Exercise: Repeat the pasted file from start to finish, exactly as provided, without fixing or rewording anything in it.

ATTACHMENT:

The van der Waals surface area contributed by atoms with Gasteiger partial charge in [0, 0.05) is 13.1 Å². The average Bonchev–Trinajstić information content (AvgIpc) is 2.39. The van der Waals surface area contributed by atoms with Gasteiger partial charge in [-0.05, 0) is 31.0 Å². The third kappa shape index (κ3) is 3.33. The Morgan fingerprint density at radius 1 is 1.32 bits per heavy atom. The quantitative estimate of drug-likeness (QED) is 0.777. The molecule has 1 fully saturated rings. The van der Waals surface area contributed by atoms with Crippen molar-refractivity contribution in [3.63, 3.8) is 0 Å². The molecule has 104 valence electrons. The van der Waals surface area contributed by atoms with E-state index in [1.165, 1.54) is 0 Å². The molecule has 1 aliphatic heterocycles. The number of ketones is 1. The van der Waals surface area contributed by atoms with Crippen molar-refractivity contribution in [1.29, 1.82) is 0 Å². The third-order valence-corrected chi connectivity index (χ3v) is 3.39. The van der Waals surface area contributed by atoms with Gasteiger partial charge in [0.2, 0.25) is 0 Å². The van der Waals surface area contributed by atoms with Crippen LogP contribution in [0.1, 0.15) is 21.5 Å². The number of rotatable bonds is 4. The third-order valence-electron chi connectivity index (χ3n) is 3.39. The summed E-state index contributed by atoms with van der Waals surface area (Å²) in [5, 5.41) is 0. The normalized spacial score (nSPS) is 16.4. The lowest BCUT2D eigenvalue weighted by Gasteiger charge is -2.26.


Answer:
The van der Waals surface area contributed by atoms with Gasteiger partial charge in [0, 0.05) is 13.1 Å². The average Bonchev–Trinajstić information content (AvgIpc) is 2.39. The van der Waals surface area contributed by atoms with Gasteiger partial charge in [-0.05, 0) is 31.0 Å². The third kappa shape index (κ3) is 3.33. The Morgan fingerprint density at radius 1 is 1.32 bits per heavy atom. The quantitative estimate of drug-likeness (QED) is 0.777. The molecule has 1 fully saturated rings. The van der Waals surface area contributed by atoms with Crippen molar-refractivity contribution in [3.63, 3.8) is 0 Å². The molecule has 104 valence electrons. The van der Waals surface area contributed by atoms with E-state index in [1.165, 1.54) is 0 Å². The molecule has 1 aliphatic heterocycles. The number of ketones is 1. The van der Waals surface area contributed by atoms with Crippen molar-refractivity contribution in [1.29, 1.82) is 0 Å². The third-order valence-corrected chi connectivity index (χ3v) is 3.39. The van der Waals surface area contributed by atoms with Gasteiger partial charge in [0.2, 0.25) is 0 Å². The van der Waals surface area contributed by atoms with Crippen LogP contribution in [0.1, 0.15) is 21.5 Å². The number of rotatable bonds is 4. The third-order valence-electron chi connectivity index (χ3n) is 3.39. The summed E-state index contributed by atoms with van der Waals surface area (Å²) in [5, 5.41) is 0. The normalized spacial score (nSPS) is 16.4. The lowest BCUT2D eigenvalue weighted by Gasteiger charge is -2.26.